When walking through the campsite, you could hear attendees lamenting on how things are actually done here because this isn’t the nature of festivals they knew or appreciated especially because they bought two tickets (One for performances and one for camping) but it seemed we had to curate our own music fest within the campsite that was allocated to us. Which wasn’t a problem for those of us who are able to camp without music playing in the background.
Stick to the braai & camping theme, IT WORKS effortlessly.
It’s 2022 and they still insist on not putting all their energy into that, those non flushable toilets posed an extreme health hazard because the team refuses to offload them as frequently as they need to. One of those toilets fell and no one from Maletsunyane Braai Festival team cared enough to look into that, even after I sent them a WhatsApp text giving them a heads up.
I don’t have much complaints about the flushable toilets and showers, those were clean, neat and in good condition; I definitely appreciated that. I also understand that they only use that site once a year when they are hosting the festival, it wouldn’t make sense to have a 100 showers and loos for just 3 days. However, a decent number of them should be added seeing that the festival keeps growing in numbers.
Employ more young people to assist with scanning tickets upon arrival. Also, brief the staff on how things should go, no one told us where the camp site was; there was no signage that guided us to where we needed to be.
None of your employees had answers to any questions we had, something as simple as “Where can we buy water and wood?” The answer we received was “We’re not sure if we have those for sale” until we actually found them on sale.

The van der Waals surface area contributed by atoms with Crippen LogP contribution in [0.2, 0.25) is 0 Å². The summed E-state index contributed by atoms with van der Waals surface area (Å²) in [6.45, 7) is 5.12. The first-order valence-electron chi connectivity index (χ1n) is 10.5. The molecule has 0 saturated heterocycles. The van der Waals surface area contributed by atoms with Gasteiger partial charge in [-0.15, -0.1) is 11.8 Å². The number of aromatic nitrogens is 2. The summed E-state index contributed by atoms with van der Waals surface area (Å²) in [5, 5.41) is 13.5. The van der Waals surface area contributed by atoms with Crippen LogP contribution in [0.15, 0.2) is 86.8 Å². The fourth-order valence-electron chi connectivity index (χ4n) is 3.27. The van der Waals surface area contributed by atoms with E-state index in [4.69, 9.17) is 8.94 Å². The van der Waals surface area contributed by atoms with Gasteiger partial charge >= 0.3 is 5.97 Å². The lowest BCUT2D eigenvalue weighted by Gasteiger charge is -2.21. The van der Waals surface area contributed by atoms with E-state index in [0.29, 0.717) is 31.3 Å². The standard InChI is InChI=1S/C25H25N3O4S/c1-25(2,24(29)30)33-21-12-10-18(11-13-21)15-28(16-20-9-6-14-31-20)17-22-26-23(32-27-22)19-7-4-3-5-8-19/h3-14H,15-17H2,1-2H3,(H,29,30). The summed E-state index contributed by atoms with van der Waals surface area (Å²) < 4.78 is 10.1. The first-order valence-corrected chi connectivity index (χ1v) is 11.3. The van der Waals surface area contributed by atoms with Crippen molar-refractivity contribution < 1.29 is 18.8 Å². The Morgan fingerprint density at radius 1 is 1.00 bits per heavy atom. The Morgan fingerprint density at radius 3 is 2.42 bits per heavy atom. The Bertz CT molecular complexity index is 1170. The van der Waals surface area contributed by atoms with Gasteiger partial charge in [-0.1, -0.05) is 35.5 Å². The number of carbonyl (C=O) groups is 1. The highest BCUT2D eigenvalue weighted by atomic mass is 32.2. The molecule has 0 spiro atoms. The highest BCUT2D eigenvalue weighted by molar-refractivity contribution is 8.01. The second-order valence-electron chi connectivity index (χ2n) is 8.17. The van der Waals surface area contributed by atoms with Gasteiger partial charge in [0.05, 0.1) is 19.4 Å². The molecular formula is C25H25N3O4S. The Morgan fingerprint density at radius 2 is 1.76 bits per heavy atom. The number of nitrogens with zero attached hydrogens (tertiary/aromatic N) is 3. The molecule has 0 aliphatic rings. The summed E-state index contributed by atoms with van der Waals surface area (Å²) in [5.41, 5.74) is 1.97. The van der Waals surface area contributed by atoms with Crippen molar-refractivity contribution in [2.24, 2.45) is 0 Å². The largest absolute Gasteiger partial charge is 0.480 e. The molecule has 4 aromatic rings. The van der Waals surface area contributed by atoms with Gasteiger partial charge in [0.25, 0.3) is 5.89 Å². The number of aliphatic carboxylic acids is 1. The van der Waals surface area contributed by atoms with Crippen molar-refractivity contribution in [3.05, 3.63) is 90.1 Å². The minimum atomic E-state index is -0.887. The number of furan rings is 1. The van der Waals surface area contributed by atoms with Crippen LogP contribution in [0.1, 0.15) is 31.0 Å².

There was no uniform for those who work at the festival so that we know who to approach. I saw more Vodacom employees than I did those of the Maletsunyane Braai Festival. The women who made sure that the toilets are clean and that we have warm water in the showers the entire festival, thank them for me. We appreciate them, kakhulu futhi.
What broke my heart was learning that the Maletsunyane Braai Festival team did not care enough to allocate accommodation for these women or transport for them to go home when they knock off 10pm (according to the women I spoke to). One of them said they would only be addressed that day (on the last day of the Festival) as to why they weren’t given any accommodation.
Instead, they had to sleep outside behind the showers by the fire because that was their only source of warmth . I thought that was just inhumane and a sight their customers should not see. I sat and spoke to those women for a good 30 minutes, this makes me wonder if their sponsors know that Maletsunyane Braai Festival employees slept outside an open field in that cold and after that rains storm. This isn’t to demotivate the organisers in any way because that festival is legendary and important to us who value what they do.
Any organisation that manages to pull in people from SADAC definitely has my support and we’ve seen in the number of people who actually were present. This to shine light where you may have not seen, I’ve seen how hard it is to host a Festival but I also know that some things can’t be taught because Ubuntu esizalwa nabo. Treat your employees with dignity.
There were men walking around with huge guns, we were not criminals nor were we at a concentration camp… We can’t randomly bump into dudes with such big ammunition at any given corner. Haibo!!!!!
The guys who were responsible for checking tickets between the stage and the camp site, those dudes should wear UNIFORMS!!!, Yes it was cold kodwa ingubo bafwethu, we can’t even tell who works there and who doesn’t. Please!!!!
The Braai Stands
After the rain storm, people made their way to the stage, I followed late at night only to almost trip by a braai stand that didn’t work throughout the Festival. I counted close to 10 people who fell because they were tripped by those braai stands . That’s dangerous!!!!
Siyabonga kakhulu for a beautiful weekend. We will see you again in 2023, we look forward to building and growing with you.
Rea leboha’chaba sa thesele for that hospitality.
Khotso. Pula. Nala!!!